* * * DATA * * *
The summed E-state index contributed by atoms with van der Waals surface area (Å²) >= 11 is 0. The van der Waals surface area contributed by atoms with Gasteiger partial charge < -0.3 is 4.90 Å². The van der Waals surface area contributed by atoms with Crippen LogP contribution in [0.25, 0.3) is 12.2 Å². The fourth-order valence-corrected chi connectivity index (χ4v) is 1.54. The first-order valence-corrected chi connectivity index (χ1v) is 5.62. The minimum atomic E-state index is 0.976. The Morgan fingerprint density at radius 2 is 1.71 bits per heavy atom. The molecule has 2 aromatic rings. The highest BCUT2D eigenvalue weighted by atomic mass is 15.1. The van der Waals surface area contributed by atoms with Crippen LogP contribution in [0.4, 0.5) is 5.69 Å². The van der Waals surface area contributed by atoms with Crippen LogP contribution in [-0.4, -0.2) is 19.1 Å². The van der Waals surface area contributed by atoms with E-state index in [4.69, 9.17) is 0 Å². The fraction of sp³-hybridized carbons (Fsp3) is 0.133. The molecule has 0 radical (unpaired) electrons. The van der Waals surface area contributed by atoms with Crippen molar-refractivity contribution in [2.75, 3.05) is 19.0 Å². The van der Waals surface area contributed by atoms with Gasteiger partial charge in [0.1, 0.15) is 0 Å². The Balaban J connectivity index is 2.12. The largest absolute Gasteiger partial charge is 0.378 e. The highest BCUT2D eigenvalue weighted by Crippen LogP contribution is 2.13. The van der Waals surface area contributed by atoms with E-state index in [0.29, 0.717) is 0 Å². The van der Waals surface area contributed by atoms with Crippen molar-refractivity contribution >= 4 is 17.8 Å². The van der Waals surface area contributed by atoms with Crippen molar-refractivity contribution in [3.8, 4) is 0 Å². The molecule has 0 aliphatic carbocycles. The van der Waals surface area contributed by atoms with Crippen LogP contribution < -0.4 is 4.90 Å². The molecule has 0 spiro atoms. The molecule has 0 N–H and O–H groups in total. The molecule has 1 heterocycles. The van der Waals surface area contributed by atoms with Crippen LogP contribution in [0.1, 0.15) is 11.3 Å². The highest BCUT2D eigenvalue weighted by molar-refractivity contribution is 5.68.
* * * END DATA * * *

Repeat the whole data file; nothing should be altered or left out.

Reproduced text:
The summed E-state index contributed by atoms with van der Waals surface area (Å²) >= 11 is 0. The van der Waals surface area contributed by atoms with Gasteiger partial charge < -0.3 is 4.90 Å². The van der Waals surface area contributed by atoms with Crippen LogP contribution in [0.25, 0.3) is 12.2 Å². The fourth-order valence-corrected chi connectivity index (χ4v) is 1.54. The first-order valence-corrected chi connectivity index (χ1v) is 5.62. The minimum atomic E-state index is 0.976. The Morgan fingerprint density at radius 2 is 1.71 bits per heavy atom. The molecule has 2 aromatic rings. The highest BCUT2D eigenvalue weighted by atomic mass is 15.1. The van der Waals surface area contributed by atoms with Crippen LogP contribution in [0.4, 0.5) is 5.69 Å². The van der Waals surface area contributed by atoms with Crippen LogP contribution in [-0.4, -0.2) is 19.1 Å². The van der Waals surface area contributed by atoms with E-state index in [4.69, 9.17) is 0 Å². The fraction of sp³-hybridized carbons (Fsp3) is 0.133. The molecule has 0 radical (unpaired) electrons. The van der Waals surface area contributed by atoms with Crippen molar-refractivity contribution in [2.75, 3.05) is 19.0 Å². The van der Waals surface area contributed by atoms with Gasteiger partial charge in [0.1, 0.15) is 0 Å². The Balaban J connectivity index is 2.12. The largest absolute Gasteiger partial charge is 0.378 e. The highest BCUT2D eigenvalue weighted by Crippen LogP contribution is 2.13. The van der Waals surface area contributed by atoms with E-state index in [0.29, 0.717) is 0 Å². The van der Waals surface area contributed by atoms with Crippen molar-refractivity contribution >= 4 is 17.8 Å². The van der Waals surface area contributed by atoms with Crippen molar-refractivity contribution in [3.8, 4) is 0 Å². The molecule has 0 aliphatic carbocycles. The van der Waals surface area contributed by atoms with Crippen LogP contribution < -0.4 is 4.90 Å². The molecule has 0 spiro atoms. The molecule has 0 N–H and O–H groups in total. The molecule has 1 heterocycles. The van der Waals surface area contributed by atoms with Crippen LogP contribution in [0.1, 0.15) is 11.3 Å². The highest BCUT2D eigenvalue weighted by molar-refractivity contribution is 5.68.